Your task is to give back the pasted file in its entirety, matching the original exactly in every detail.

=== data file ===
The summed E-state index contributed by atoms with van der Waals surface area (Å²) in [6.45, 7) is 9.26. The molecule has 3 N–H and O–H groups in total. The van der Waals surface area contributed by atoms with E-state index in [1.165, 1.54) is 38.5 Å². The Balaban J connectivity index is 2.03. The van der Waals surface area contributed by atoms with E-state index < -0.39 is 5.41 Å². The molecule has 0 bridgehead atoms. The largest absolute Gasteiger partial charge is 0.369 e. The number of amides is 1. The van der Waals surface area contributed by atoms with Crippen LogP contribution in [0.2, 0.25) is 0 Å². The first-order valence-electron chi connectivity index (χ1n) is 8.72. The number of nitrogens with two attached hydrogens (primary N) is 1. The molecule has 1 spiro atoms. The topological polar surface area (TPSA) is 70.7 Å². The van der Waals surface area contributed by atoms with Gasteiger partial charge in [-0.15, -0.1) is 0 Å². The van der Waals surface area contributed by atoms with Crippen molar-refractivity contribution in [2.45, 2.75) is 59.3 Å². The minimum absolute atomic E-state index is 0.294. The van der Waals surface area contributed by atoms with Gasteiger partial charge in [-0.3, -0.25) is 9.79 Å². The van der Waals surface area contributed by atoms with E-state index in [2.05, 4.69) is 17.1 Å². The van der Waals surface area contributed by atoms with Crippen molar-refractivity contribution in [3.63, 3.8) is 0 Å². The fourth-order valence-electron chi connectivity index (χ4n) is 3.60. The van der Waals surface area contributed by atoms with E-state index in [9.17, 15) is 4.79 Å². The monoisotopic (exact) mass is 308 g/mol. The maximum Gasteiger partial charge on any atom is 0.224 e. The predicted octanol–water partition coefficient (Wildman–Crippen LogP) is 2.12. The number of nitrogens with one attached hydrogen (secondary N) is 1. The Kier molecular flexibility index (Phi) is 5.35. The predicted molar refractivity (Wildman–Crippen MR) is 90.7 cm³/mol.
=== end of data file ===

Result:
The summed E-state index contributed by atoms with van der Waals surface area (Å²) in [6.45, 7) is 9.26. The molecule has 3 N–H and O–H groups in total. The van der Waals surface area contributed by atoms with E-state index in [1.165, 1.54) is 38.5 Å². The Balaban J connectivity index is 2.03. The van der Waals surface area contributed by atoms with E-state index < -0.39 is 5.41 Å². The molecule has 0 bridgehead atoms. The largest absolute Gasteiger partial charge is 0.369 e. The number of amides is 1. The van der Waals surface area contributed by atoms with Crippen LogP contribution in [0.2, 0.25) is 0 Å². The first-order valence-electron chi connectivity index (χ1n) is 8.72. The number of nitrogens with two attached hydrogens (primary N) is 1. The molecule has 1 spiro atoms. The topological polar surface area (TPSA) is 70.7 Å². The van der Waals surface area contributed by atoms with Gasteiger partial charge in [-0.15, -0.1) is 0 Å². The van der Waals surface area contributed by atoms with Crippen molar-refractivity contribution in [2.45, 2.75) is 59.3 Å². The minimum absolute atomic E-state index is 0.294. The van der Waals surface area contributed by atoms with Gasteiger partial charge in [-0.3, -0.25) is 9.79 Å². The van der Waals surface area contributed by atoms with E-state index in [2.05, 4.69) is 17.1 Å². The van der Waals surface area contributed by atoms with Crippen molar-refractivity contribution in [3.63, 3.8) is 0 Å². The fourth-order valence-electron chi connectivity index (χ4n) is 3.60. The van der Waals surface area contributed by atoms with E-state index in [9.17, 15) is 4.79 Å². The monoisotopic (exact) mass is 308 g/mol. The maximum Gasteiger partial charge on any atom is 0.224 e. The predicted octanol–water partition coefficient (Wildman–Crippen LogP) is 2.12. The number of nitrogens with one attached hydrogen (secondary N) is 1. The Kier molecular flexibility index (Phi) is 5.35. The predicted molar refractivity (Wildman–Crippen MR) is 90.7 cm³/mol.